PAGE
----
He has performed in a similar kind of show before (though there were key differences) but back then he was in primary school and had been at the school since he was very young. It was disruptive and hard work but he loved it.

He's worked incredibly hard to get selected as the auditions were tough and we're all very proud of him. However, I'm a little concerned about the potential impact of missing a few weeks of school right at the very start and whether this will affect him making friends. We haven't signed the contract yet but I wondered whether it would be unreasonable to let him go for it?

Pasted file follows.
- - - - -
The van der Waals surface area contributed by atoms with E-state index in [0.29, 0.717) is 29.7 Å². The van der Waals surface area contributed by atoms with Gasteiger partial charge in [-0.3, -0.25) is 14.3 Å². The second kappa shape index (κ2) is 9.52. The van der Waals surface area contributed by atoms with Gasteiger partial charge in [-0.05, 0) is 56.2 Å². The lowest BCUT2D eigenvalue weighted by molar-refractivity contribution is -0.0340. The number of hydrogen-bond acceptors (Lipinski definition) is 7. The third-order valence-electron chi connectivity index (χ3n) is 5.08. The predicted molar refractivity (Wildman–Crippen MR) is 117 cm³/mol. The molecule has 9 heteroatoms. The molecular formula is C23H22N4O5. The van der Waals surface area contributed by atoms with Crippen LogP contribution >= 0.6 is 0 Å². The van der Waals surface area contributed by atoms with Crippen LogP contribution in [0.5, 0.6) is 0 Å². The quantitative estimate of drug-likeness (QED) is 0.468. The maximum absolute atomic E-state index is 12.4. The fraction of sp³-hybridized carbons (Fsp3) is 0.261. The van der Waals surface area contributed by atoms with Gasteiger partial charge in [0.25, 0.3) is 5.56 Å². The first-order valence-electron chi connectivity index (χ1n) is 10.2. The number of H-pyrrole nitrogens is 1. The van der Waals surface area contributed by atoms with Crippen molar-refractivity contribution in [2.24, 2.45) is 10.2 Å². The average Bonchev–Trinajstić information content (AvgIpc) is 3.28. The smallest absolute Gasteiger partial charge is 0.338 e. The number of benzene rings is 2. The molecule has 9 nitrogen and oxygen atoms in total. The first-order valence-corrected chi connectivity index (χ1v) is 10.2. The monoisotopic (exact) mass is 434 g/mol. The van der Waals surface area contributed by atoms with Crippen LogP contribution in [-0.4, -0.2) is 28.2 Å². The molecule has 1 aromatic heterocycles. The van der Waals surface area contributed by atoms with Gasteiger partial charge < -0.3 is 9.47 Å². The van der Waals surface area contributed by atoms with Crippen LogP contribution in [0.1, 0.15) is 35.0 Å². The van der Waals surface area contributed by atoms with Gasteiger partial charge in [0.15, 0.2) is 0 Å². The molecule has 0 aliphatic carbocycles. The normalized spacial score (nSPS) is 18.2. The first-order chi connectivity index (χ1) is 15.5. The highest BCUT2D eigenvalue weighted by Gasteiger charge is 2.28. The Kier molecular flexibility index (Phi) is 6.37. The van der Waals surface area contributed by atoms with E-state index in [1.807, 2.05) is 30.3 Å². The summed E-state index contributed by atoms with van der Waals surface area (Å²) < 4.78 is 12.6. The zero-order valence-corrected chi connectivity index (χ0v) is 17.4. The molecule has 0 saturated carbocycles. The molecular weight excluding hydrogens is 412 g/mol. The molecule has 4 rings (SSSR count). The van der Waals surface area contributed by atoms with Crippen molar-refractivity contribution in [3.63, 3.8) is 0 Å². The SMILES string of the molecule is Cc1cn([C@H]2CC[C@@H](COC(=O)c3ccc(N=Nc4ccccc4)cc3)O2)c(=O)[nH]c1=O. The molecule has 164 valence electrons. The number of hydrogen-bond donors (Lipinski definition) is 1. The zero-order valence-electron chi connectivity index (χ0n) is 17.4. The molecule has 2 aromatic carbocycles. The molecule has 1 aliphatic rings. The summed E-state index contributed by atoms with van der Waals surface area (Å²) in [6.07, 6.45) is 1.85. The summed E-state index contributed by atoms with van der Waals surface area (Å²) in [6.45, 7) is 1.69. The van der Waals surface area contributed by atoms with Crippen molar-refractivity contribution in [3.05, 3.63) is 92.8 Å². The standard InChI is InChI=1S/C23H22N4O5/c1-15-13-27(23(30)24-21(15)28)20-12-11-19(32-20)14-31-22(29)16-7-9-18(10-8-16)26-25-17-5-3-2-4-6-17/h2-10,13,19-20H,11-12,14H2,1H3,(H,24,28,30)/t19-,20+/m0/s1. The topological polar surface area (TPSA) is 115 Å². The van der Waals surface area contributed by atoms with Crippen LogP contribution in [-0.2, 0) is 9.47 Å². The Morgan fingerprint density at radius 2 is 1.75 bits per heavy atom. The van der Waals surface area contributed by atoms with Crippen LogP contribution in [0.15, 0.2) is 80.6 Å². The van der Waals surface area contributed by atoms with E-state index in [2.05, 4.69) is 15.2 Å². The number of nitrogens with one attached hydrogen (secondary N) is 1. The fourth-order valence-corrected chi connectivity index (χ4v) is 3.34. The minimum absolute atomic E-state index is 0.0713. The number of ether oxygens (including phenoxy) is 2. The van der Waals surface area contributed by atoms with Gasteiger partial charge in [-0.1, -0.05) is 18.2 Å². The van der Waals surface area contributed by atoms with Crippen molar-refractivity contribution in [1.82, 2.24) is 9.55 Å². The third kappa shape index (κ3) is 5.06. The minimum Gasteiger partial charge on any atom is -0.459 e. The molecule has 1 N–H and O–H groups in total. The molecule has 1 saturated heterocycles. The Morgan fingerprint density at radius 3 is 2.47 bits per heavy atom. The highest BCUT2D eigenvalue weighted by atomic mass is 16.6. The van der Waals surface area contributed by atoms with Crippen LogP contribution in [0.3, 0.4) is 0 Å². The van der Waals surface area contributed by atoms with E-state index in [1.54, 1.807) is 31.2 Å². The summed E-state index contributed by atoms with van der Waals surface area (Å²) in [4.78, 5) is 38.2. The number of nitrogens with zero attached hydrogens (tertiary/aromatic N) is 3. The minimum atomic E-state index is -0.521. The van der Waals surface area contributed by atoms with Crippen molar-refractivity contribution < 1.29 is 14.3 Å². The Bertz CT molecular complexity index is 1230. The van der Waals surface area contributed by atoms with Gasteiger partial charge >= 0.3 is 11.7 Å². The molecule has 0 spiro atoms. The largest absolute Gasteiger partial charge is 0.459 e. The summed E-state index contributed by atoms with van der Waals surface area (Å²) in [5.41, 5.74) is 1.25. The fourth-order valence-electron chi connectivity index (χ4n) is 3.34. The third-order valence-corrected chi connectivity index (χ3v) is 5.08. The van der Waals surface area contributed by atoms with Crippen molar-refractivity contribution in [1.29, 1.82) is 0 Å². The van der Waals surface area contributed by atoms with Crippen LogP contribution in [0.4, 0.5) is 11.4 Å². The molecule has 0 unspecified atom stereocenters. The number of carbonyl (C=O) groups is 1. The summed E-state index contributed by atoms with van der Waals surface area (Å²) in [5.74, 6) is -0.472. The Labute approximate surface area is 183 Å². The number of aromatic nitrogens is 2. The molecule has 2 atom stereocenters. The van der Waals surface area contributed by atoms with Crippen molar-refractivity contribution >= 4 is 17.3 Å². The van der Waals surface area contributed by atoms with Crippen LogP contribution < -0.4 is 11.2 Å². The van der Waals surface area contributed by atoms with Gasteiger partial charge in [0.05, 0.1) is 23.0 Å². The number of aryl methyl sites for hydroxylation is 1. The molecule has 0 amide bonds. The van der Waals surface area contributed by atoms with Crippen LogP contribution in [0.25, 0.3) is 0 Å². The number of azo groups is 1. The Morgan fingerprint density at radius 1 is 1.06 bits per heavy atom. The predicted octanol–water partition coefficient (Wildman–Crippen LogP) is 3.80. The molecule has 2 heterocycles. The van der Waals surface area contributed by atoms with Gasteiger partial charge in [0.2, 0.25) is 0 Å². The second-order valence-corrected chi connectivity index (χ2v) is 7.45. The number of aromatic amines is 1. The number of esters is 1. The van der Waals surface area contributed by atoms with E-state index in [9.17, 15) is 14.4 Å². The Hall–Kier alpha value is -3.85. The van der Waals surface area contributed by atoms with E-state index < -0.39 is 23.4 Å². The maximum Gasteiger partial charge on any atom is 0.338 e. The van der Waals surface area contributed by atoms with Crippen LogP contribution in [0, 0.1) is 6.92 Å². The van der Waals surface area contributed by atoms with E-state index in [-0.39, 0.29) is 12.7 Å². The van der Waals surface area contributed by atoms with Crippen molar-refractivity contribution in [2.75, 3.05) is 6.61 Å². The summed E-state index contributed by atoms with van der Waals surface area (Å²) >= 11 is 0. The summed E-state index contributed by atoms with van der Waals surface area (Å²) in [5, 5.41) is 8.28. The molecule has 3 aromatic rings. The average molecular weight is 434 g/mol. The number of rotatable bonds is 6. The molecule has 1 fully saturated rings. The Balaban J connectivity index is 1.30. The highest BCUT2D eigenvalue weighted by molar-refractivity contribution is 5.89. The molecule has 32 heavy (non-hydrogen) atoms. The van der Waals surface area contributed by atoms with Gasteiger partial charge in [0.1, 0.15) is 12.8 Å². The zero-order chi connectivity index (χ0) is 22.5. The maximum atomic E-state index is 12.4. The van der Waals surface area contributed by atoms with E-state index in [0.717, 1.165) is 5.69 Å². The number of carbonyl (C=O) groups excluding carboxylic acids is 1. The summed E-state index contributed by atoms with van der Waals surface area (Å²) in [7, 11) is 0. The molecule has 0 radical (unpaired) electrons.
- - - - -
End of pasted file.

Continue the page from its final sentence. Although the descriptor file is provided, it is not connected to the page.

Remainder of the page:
balletgirlmum Sun 22-Nov-15 14:59:05

Normally I would say he shouldn't miss the start of secondary but in this case it's an opportunity he absolutly cant pass up. And at 11 going on 12 it will probably be his last chance.

I take it from your description it's something like Michael or Bruce?

Sallyhasleftthebuilding Sun 22-Nov-15 15:00:03

I started high school twice. Once at a mixed school, then on appeal got into the school next door where my sister was. I made friends, found my way round. Made no difference. The kids mix and change groups lots in the first term.

Enjolrass Sun 22-Nov-15 15:01:08

It's really only a decision your parents can make.

Personally, I think the first couple of weeks at secondary school are important. New friendships are formed, it's excitement and scary etc. Dd absolutely loved those first few weeks, meeting other new students, all trying to find their way round and all that stuff.

However it's an amazing opportunity.

If it was 2 random weeks I would say the show. But I honestly can't decide what they should do, since it's the first two.